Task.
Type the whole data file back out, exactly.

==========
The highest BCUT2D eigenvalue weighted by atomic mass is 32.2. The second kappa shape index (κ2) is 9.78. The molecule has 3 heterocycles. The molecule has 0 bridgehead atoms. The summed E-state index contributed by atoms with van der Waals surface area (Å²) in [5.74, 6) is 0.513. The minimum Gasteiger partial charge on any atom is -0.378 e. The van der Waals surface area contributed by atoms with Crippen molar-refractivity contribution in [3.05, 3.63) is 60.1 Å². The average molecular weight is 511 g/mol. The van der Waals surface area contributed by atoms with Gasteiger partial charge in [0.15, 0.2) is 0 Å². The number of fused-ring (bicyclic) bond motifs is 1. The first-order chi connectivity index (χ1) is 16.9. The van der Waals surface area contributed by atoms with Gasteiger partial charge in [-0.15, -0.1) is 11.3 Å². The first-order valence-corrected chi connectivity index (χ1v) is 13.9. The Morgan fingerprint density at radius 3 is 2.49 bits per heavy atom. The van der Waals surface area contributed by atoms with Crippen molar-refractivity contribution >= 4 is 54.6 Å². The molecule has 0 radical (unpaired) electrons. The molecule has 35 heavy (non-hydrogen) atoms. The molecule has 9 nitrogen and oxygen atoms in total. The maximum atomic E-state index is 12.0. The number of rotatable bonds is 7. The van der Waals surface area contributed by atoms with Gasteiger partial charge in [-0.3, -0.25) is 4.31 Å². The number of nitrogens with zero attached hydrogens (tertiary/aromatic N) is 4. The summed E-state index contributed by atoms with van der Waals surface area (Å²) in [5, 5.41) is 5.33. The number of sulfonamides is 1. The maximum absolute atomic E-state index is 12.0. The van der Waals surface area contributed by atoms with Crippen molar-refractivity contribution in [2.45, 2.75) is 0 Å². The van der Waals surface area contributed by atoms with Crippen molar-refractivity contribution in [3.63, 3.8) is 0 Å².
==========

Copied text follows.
The highest BCUT2D eigenvalue weighted by atomic mass is 32.2. The second kappa shape index (κ2) is 9.78. The molecule has 3 heterocycles. The molecule has 0 bridgehead atoms. The summed E-state index contributed by atoms with van der Waals surface area (Å²) in [5.74, 6) is 0.513. The minimum Gasteiger partial charge on any atom is -0.378 e. The van der Waals surface area contributed by atoms with Crippen molar-refractivity contribution in [3.05, 3.63) is 60.1 Å². The average molecular weight is 511 g/mol. The van der Waals surface area contributed by atoms with Gasteiger partial charge in [0.15, 0.2) is 0 Å². The number of fused-ring (bicyclic) bond motifs is 1. The first-order chi connectivity index (χ1) is 16.9. The van der Waals surface area contributed by atoms with Gasteiger partial charge in [-0.15, -0.1) is 11.3 Å². The first-order valence-corrected chi connectivity index (χ1v) is 13.9. The Morgan fingerprint density at radius 3 is 2.49 bits per heavy atom. The van der Waals surface area contributed by atoms with Crippen molar-refractivity contribution >= 4 is 54.6 Å². The molecule has 0 radical (unpaired) electrons. The molecule has 35 heavy (non-hydrogen) atoms. The molecule has 9 nitrogen and oxygen atoms in total. The maximum atomic E-state index is 12.0. The number of rotatable bonds is 7. The van der Waals surface area contributed by atoms with Gasteiger partial charge in [-0.3, -0.25) is 4.31 Å². The number of nitrogens with zero attached hydrogens (tertiary/aromatic N) is 4. The summed E-state index contributed by atoms with van der Waals surface area (Å²) in [5, 5.41) is 5.33. The number of sulfonamides is 1. The maximum absolute atomic E-state index is 12.0. The van der Waals surface area contributed by atoms with Crippen molar-refractivity contribution in [2.45, 2.75) is 0 Å². The van der Waals surface area contributed by atoms with Crippen molar-refractivity contribution in [3.63, 3.8) is 0 Å².